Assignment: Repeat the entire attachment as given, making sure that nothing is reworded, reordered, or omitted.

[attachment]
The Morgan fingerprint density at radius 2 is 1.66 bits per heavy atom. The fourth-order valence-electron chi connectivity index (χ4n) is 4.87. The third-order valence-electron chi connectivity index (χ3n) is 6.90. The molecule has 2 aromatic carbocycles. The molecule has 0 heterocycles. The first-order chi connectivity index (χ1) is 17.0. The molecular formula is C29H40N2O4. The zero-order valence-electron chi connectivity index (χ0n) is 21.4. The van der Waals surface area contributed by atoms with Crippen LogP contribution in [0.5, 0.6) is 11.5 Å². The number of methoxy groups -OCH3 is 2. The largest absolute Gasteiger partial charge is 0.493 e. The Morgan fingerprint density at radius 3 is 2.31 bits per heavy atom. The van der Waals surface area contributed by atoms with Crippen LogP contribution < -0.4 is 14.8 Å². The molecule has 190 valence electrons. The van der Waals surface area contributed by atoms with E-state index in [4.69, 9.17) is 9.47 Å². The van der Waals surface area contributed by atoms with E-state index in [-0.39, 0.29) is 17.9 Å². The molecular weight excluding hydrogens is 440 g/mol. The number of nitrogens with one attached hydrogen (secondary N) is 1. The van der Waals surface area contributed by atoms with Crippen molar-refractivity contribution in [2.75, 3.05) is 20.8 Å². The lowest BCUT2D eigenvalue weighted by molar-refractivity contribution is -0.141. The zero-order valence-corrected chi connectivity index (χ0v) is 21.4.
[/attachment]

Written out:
The Morgan fingerprint density at radius 2 is 1.66 bits per heavy atom. The fourth-order valence-electron chi connectivity index (χ4n) is 4.87. The third-order valence-electron chi connectivity index (χ3n) is 6.90. The molecule has 2 aromatic carbocycles. The molecule has 0 heterocycles. The first-order chi connectivity index (χ1) is 17.0. The molecular formula is C29H40N2O4. The zero-order valence-electron chi connectivity index (χ0n) is 21.4. The van der Waals surface area contributed by atoms with Crippen LogP contribution in [0.5, 0.6) is 11.5 Å². The number of methoxy groups -OCH3 is 2. The largest absolute Gasteiger partial charge is 0.493 e. The Morgan fingerprint density at radius 3 is 2.31 bits per heavy atom. The van der Waals surface area contributed by atoms with Crippen LogP contribution < -0.4 is 14.8 Å². The molecule has 190 valence electrons. The van der Waals surface area contributed by atoms with E-state index in [4.69, 9.17) is 9.47 Å². The van der Waals surface area contributed by atoms with E-state index in [-0.39, 0.29) is 17.9 Å². The molecular weight excluding hydrogens is 440 g/mol. The number of nitrogens with one attached hydrogen (secondary N) is 1. The van der Waals surface area contributed by atoms with Crippen molar-refractivity contribution in [2.75, 3.05) is 20.8 Å². The lowest BCUT2D eigenvalue weighted by molar-refractivity contribution is -0.141. The zero-order valence-corrected chi connectivity index (χ0v) is 21.4.